The Tigers return many of the same pitchers this year, save for the potential advancement of minor leaguer Jacob Turner to the starting rotation. He struggled with home runs in his three starts at the MLB level last season, but that shouldn't be a lasting issue - he was excellent at keeping the ball in the yard in the minors and Comerica Park is tougher than most against the fly ball.

Great American Ball Park - 101

LHB Avg - 98 RHB Avg - 103
LHB HR - 109 RHB HR - 132

Hitters: Great American Ball Park is a haven for right-handed batters, and the Reds will introduce two young righties at premium positions this season: Devin Mesoraco at catcher and Zack Cozart at shortstop. Both are highly touted prospects who should use the extremely short left-field walls to put together more power than one would expect out of such young players.

Petco made an ace out of Mat Latos, but now he'll perform in a much more constricting stadium. The factor for home runs in Cincinnati is 1.5 times higher than in San Diego, and though Latos will pitch about half his games in the new park, it would be surprising if he maintained his home run rate of 0.8 per nine innings.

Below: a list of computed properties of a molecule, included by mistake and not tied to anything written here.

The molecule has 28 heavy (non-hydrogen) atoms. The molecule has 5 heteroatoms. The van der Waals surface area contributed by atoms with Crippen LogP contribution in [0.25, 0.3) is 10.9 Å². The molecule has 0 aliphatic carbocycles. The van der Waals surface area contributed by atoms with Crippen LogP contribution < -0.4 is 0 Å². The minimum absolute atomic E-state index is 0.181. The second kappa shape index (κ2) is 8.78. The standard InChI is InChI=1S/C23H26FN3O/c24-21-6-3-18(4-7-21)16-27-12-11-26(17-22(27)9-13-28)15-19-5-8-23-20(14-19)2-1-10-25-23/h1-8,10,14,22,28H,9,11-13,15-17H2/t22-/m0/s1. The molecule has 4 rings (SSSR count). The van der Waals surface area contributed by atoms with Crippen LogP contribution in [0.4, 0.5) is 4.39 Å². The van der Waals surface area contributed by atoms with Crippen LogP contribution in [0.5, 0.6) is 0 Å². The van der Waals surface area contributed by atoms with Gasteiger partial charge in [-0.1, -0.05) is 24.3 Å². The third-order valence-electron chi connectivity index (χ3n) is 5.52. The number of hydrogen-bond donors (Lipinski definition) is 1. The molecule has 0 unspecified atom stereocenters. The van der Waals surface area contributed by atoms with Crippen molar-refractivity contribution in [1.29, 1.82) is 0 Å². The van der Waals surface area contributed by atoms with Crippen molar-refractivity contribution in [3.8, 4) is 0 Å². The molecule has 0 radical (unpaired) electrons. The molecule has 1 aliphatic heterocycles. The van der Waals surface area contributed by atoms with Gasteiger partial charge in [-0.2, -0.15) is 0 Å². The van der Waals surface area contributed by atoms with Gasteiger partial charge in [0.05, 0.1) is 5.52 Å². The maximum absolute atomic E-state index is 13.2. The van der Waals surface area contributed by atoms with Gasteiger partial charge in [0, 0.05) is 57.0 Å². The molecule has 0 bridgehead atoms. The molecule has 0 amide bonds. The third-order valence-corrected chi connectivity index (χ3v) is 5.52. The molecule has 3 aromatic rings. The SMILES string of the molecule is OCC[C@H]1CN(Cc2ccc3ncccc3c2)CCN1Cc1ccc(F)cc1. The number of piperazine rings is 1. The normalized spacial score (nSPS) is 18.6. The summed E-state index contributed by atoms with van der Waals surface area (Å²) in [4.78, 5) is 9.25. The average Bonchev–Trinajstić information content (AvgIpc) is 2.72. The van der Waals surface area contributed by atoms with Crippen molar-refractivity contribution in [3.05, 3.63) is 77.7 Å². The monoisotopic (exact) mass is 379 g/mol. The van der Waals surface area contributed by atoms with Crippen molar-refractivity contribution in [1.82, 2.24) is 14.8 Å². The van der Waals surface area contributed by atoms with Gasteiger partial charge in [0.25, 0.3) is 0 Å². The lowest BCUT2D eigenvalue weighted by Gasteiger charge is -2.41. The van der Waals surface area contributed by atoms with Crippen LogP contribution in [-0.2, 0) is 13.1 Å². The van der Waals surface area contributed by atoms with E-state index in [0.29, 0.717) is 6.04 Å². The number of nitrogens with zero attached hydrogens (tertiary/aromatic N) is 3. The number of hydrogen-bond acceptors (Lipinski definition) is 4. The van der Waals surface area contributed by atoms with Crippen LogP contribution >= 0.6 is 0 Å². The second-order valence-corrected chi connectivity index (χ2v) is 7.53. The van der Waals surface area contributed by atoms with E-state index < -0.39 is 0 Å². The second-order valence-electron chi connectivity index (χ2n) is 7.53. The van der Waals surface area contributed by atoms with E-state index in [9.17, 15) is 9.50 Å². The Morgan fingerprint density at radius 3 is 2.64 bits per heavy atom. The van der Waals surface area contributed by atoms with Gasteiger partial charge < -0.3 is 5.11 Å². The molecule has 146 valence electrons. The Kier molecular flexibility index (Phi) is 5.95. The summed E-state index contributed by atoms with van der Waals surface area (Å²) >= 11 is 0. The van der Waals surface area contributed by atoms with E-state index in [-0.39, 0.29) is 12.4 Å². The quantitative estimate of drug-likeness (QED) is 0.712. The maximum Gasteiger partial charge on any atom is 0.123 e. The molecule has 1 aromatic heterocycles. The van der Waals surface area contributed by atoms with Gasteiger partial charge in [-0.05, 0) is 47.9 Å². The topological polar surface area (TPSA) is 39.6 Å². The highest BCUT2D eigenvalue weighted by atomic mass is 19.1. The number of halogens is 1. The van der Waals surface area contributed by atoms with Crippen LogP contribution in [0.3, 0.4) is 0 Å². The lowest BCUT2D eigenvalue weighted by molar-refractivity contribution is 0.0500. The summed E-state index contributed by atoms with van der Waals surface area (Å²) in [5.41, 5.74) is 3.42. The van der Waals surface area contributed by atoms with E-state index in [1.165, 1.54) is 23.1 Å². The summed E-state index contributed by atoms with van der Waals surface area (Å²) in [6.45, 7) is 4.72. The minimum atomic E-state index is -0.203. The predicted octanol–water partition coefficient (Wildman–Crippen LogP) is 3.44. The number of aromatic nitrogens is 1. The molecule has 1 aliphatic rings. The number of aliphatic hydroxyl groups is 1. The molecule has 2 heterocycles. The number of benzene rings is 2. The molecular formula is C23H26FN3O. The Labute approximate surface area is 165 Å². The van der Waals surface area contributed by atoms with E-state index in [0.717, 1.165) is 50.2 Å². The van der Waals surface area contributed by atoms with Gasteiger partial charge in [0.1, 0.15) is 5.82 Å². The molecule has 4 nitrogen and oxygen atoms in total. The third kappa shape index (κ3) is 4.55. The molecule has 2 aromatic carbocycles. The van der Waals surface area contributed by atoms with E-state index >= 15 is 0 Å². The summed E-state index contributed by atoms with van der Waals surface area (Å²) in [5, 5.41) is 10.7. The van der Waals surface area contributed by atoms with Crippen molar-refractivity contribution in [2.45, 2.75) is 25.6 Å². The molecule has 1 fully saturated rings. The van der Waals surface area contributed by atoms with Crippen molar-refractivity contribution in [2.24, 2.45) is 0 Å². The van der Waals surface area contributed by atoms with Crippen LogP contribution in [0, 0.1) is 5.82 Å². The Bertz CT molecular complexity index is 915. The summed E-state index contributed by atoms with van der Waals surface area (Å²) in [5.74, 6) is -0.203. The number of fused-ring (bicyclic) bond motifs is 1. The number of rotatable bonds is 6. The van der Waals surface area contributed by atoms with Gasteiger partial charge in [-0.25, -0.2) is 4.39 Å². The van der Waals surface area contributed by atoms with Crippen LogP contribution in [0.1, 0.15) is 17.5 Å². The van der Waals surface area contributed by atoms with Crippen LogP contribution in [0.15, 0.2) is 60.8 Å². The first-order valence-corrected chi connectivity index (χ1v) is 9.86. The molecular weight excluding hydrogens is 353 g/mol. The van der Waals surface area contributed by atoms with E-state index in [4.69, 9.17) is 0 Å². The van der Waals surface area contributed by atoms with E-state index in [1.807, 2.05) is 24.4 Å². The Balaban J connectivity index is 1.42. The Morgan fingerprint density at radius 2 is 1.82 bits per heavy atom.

Citizens Bank Park - 101

LHB Avg - 100 RHB Avg - 98
LHB HR - 109 RHB HR - 97

Hitters:Hunter Pence will serve his first full season as a Phillie after spending the rest of his career in Houston. Pence will miss the Crawford boxes - although the porch in Citizens Bank Park's left field is plenty short, it can't approach Houston's left field, and Pence made good use of those boxes over the years. The deeper left field fences could cost him a couple home runs per season in Philadelphia.

Jonathan Papelbon was given one of the biggest relief-pitcher contracts ever to become the Phillies' new closer this offseason. Fenway and Citizens Bank Parks both play neutral for right-handed batters, but Papelbon will have to watch out for the lefties this season: he'll face plenty of left-handed pinch hitters and the park factor for left-handed home runs is 1.33 times higher in Philadelphia than in Boston.

Marlins Ballpark - N/A